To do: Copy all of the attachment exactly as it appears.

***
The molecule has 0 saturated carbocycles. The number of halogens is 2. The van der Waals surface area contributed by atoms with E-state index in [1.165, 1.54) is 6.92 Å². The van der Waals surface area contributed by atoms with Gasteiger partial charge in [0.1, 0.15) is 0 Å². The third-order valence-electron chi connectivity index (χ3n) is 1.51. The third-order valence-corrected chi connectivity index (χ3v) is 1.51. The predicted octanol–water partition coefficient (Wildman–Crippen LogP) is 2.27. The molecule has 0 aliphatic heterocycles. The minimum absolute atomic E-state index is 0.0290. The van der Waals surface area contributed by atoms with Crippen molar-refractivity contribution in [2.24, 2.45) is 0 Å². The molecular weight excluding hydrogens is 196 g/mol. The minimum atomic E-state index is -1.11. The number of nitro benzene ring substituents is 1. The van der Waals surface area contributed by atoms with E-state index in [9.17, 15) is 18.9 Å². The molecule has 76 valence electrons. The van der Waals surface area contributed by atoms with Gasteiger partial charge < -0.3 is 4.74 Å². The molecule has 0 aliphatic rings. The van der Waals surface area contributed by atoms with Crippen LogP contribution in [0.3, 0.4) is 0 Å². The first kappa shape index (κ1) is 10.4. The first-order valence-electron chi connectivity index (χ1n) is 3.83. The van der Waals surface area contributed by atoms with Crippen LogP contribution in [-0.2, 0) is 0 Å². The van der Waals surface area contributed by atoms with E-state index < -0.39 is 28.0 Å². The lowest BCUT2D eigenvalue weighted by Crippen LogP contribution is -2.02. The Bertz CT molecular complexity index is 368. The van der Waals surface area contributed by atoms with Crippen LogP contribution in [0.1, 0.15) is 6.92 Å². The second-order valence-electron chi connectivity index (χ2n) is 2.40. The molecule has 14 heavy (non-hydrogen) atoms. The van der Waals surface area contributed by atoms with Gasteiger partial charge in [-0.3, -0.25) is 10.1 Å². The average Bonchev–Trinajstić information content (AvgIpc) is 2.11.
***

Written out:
The molecule has 0 saturated carbocycles. The number of halogens is 2. The van der Waals surface area contributed by atoms with E-state index in [1.165, 1.54) is 6.92 Å². The van der Waals surface area contributed by atoms with Gasteiger partial charge in [0.1, 0.15) is 0 Å². The third-order valence-electron chi connectivity index (χ3n) is 1.51. The third-order valence-corrected chi connectivity index (χ3v) is 1.51. The predicted octanol–water partition coefficient (Wildman–Crippen LogP) is 2.27. The molecule has 0 aliphatic heterocycles. The minimum absolute atomic E-state index is 0.0290. The van der Waals surface area contributed by atoms with Crippen molar-refractivity contribution in [2.24, 2.45) is 0 Å². The molecular weight excluding hydrogens is 196 g/mol. The minimum atomic E-state index is -1.11. The number of nitro benzene ring substituents is 1. The van der Waals surface area contributed by atoms with E-state index in [9.17, 15) is 18.9 Å². The molecule has 76 valence electrons. The van der Waals surface area contributed by atoms with Gasteiger partial charge < -0.3 is 4.74 Å². The molecule has 0 aliphatic rings. The van der Waals surface area contributed by atoms with Crippen LogP contribution in [0.3, 0.4) is 0 Å². The first kappa shape index (κ1) is 10.4. The first-order valence-electron chi connectivity index (χ1n) is 3.83. The van der Waals surface area contributed by atoms with Crippen LogP contribution in [-0.2, 0) is 0 Å². The van der Waals surface area contributed by atoms with E-state index < -0.39 is 28.0 Å². The lowest BCUT2D eigenvalue weighted by Crippen LogP contribution is -2.02. The Bertz CT molecular complexity index is 368. The van der Waals surface area contributed by atoms with Crippen LogP contribution in [0.1, 0.15) is 6.92 Å². The second-order valence-electron chi connectivity index (χ2n) is 2.40. The molecule has 14 heavy (non-hydrogen) atoms. The van der Waals surface area contributed by atoms with Gasteiger partial charge in [-0.3, -0.25) is 10.1 Å². The average Bonchev–Trinajstić information content (AvgIpc) is 2.11.